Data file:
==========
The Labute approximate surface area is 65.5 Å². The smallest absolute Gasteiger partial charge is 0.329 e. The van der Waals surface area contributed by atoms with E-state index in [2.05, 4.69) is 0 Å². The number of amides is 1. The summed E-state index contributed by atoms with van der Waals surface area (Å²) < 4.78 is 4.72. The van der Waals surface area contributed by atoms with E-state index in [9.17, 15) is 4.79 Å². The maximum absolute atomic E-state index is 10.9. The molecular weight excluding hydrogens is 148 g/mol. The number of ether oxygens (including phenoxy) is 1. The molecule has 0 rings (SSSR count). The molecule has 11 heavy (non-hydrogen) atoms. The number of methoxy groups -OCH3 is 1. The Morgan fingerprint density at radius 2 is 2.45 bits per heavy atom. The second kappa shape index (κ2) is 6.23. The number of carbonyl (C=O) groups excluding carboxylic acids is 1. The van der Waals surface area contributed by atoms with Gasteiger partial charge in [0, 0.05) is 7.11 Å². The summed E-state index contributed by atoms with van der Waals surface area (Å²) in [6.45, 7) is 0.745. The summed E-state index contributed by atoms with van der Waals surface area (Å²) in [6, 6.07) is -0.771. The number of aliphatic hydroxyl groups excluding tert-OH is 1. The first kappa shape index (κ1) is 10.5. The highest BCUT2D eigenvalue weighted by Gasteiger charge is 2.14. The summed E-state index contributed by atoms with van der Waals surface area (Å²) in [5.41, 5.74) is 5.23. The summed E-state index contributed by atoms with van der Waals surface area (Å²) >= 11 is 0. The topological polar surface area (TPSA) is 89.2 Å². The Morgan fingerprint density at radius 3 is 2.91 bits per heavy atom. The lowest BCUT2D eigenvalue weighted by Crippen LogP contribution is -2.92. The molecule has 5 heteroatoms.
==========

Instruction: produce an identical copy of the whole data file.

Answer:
The Labute approximate surface area is 65.5 Å². The smallest absolute Gasteiger partial charge is 0.329 e. The van der Waals surface area contributed by atoms with E-state index in [2.05, 4.69) is 0 Å². The number of amides is 1. The summed E-state index contributed by atoms with van der Waals surface area (Å²) < 4.78 is 4.72. The van der Waals surface area contributed by atoms with E-state index in [9.17, 15) is 4.79 Å². The maximum absolute atomic E-state index is 10.9. The molecular weight excluding hydrogens is 148 g/mol. The number of ether oxygens (including phenoxy) is 1. The molecule has 0 rings (SSSR count). The molecule has 11 heavy (non-hydrogen) atoms. The number of methoxy groups -OCH3 is 1. The Morgan fingerprint density at radius 2 is 2.45 bits per heavy atom. The second kappa shape index (κ2) is 6.23. The number of carbonyl (C=O) groups excluding carboxylic acids is 1. The van der Waals surface area contributed by atoms with Gasteiger partial charge in [0, 0.05) is 7.11 Å². The summed E-state index contributed by atoms with van der Waals surface area (Å²) in [6.45, 7) is 0.745. The summed E-state index contributed by atoms with van der Waals surface area (Å²) in [6, 6.07) is -0.771. The number of aliphatic hydroxyl groups excluding tert-OH is 1. The first kappa shape index (κ1) is 10.5. The highest BCUT2D eigenvalue weighted by Gasteiger charge is 2.14. The summed E-state index contributed by atoms with van der Waals surface area (Å²) in [5.41, 5.74) is 5.23. The summed E-state index contributed by atoms with van der Waals surface area (Å²) >= 11 is 0. The topological polar surface area (TPSA) is 89.2 Å². The Morgan fingerprint density at radius 3 is 2.91 bits per heavy atom. The lowest BCUT2D eigenvalue weighted by Crippen LogP contribution is -2.92. The molecule has 5 heteroatoms.